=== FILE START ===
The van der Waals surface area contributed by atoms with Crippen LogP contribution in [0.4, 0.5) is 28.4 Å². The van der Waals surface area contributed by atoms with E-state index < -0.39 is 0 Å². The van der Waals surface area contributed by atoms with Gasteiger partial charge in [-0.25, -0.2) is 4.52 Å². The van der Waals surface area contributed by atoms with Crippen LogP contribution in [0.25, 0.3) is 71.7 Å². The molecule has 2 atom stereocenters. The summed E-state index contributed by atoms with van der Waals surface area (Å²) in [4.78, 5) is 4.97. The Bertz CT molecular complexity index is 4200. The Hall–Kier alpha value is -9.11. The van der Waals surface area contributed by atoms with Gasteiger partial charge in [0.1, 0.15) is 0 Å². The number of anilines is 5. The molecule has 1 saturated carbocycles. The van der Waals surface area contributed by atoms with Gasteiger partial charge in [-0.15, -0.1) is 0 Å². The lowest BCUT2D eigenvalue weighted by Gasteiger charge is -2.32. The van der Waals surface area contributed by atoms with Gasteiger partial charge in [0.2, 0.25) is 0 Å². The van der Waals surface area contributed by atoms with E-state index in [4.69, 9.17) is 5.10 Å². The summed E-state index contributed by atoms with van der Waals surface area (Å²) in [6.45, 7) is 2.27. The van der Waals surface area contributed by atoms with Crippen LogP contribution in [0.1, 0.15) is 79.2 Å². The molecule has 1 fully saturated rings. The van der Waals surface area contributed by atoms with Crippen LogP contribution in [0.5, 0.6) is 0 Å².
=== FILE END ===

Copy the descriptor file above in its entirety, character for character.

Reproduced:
The van der Waals surface area contributed by atoms with Crippen LogP contribution in [0.4, 0.5) is 28.4 Å². The van der Waals surface area contributed by atoms with E-state index < -0.39 is 0 Å². The van der Waals surface area contributed by atoms with Gasteiger partial charge in [-0.25, -0.2) is 4.52 Å². The van der Waals surface area contributed by atoms with Crippen LogP contribution in [0.25, 0.3) is 71.7 Å². The molecule has 2 atom stereocenters. The summed E-state index contributed by atoms with van der Waals surface area (Å²) in [4.78, 5) is 4.97. The Bertz CT molecular complexity index is 4200. The Hall–Kier alpha value is -9.11. The van der Waals surface area contributed by atoms with Gasteiger partial charge in [0.1, 0.15) is 0 Å². The number of anilines is 5. The molecule has 1 saturated carbocycles. The van der Waals surface area contributed by atoms with Gasteiger partial charge in [-0.15, -0.1) is 0 Å². The lowest BCUT2D eigenvalue weighted by Gasteiger charge is -2.32. The van der Waals surface area contributed by atoms with Gasteiger partial charge in [0.2, 0.25) is 0 Å². The van der Waals surface area contributed by atoms with E-state index in [4.69, 9.17) is 5.10 Å². The summed E-state index contributed by atoms with van der Waals surface area (Å²) in [6.45, 7) is 2.27. The van der Waals surface area contributed by atoms with Crippen LogP contribution in [0.1, 0.15) is 79.2 Å². The molecule has 1 fully saturated rings. The van der Waals surface area contributed by atoms with Crippen LogP contribution in [0.5, 0.6) is 0 Å².